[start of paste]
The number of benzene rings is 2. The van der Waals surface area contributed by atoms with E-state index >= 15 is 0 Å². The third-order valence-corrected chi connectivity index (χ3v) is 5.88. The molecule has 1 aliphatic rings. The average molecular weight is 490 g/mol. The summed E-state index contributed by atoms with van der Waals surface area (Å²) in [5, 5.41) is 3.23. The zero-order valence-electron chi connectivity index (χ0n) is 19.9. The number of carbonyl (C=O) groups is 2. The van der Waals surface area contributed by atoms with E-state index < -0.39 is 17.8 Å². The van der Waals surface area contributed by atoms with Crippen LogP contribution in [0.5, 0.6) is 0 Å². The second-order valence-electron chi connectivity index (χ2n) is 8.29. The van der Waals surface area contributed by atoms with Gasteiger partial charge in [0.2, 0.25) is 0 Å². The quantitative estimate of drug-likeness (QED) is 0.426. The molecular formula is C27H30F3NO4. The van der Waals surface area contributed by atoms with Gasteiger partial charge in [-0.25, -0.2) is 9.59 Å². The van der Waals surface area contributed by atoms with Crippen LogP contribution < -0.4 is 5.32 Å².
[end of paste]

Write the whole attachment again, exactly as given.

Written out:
The number of benzene rings is 2. The van der Waals surface area contributed by atoms with E-state index >= 15 is 0 Å². The third-order valence-corrected chi connectivity index (χ3v) is 5.88. The molecule has 1 aliphatic rings. The average molecular weight is 490 g/mol. The summed E-state index contributed by atoms with van der Waals surface area (Å²) in [5, 5.41) is 3.23. The zero-order valence-electron chi connectivity index (χ0n) is 19.9. The number of carbonyl (C=O) groups is 2. The van der Waals surface area contributed by atoms with E-state index < -0.39 is 17.8 Å². The van der Waals surface area contributed by atoms with Crippen LogP contribution in [0.5, 0.6) is 0 Å². The second-order valence-electron chi connectivity index (χ2n) is 8.29. The van der Waals surface area contributed by atoms with Gasteiger partial charge in [0.2, 0.25) is 0 Å². The quantitative estimate of drug-likeness (QED) is 0.426. The molecular formula is C27H30F3NO4. The van der Waals surface area contributed by atoms with Gasteiger partial charge in [-0.25, -0.2) is 9.59 Å². The van der Waals surface area contributed by atoms with Crippen LogP contribution < -0.4 is 5.32 Å².